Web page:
What happens when teachers are removed from the equation, when we learn by ourselves or with peers?
Increasingly rapid change is part of our world today and tomorrow. The need to learn and to adapt is now lifelong and ubiquitous. But are educators and educational institutions preparing today’s students for this reality? Educators and institutions choose pedagogic models, design curricula and provide instruction. However, this does not mirror the learning environments that we inhabit outside of formal education, nor does it reflect all our learning time during formal education. This text provides a data-driven picture of the independent learning experience – what occurs in the minds of learners as they negotiate learning tasks without (or with less) guidance and instruction. Cognition, distraction, embodied experience, emotion, and metacognition are central to this learning.
Drawing on new empirical data, this volume focuses on university-aged learners. These are the learners who have been through our formal educational systems. Do they learn well in independent settings? Have they been prepared for this? Through an explication of this experience, this volume makes a case for how we can better prepare them for the demands of current and future learning.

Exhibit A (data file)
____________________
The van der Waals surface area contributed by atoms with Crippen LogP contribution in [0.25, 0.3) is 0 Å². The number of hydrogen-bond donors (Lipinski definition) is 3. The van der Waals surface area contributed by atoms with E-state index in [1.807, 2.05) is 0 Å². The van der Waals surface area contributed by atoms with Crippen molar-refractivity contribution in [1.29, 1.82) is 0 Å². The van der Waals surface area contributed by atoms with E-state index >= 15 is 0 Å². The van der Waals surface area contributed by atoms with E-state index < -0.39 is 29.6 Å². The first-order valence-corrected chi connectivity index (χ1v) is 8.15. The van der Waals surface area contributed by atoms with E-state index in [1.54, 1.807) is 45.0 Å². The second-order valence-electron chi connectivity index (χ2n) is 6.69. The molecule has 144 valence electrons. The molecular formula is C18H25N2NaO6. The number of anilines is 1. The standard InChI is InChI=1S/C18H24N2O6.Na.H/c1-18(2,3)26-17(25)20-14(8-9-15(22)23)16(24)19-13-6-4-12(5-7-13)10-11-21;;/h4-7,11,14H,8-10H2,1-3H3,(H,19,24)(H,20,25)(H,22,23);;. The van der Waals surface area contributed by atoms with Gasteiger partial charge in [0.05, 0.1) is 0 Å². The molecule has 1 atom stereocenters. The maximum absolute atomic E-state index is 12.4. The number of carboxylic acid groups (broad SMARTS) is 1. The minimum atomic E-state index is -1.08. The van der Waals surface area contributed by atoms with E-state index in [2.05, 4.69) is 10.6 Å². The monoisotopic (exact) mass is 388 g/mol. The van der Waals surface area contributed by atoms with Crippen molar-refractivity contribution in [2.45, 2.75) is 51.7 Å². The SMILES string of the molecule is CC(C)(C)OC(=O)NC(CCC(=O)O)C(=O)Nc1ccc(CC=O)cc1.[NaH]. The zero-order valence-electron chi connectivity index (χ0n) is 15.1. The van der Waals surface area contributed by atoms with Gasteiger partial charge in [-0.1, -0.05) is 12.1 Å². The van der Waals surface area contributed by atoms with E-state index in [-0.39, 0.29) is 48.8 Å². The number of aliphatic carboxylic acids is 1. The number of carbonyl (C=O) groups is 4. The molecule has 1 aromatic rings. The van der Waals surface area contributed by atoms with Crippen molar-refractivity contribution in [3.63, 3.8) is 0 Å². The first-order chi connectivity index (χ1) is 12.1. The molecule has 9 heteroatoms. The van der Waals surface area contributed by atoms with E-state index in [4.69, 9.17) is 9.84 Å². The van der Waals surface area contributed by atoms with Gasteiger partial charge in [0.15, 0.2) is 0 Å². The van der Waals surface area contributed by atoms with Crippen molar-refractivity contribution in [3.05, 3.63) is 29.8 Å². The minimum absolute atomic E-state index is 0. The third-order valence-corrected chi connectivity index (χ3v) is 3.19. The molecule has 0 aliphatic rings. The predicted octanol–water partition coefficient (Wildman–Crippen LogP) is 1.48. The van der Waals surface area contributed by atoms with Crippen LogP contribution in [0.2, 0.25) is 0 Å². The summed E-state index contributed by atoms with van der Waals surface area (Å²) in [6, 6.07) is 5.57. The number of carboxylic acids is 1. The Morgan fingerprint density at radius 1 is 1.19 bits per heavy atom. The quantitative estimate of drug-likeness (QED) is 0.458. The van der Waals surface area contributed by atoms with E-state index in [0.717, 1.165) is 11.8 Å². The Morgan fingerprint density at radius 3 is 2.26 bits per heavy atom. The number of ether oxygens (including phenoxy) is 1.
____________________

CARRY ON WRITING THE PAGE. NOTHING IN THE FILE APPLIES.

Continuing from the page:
Table of Contents
1. Introduction 2. Independent Learning 3. Metacognition: The Key that Unlocks the Door 4. The independent learning experience: What is it made of? 5. The ILE: How do all the elements interact? 6. Case Studies: Individual and Group ILEs 7. Exploratory Findings and their Implications for Learning 8. Broader Educational Considerations 9. Conclusion
Luke Carson is an Associate Professor at Hiroshima City University, Japan. His works revolves around human development and potential, learning, culture, and future-focused education. He holds degrees from Trinity College Dublin, University College Cork, and Dublin City University.
"A welcome addition to the growing field of cognition-based learning." -Tanya McCarthy, Kyoto University, Japan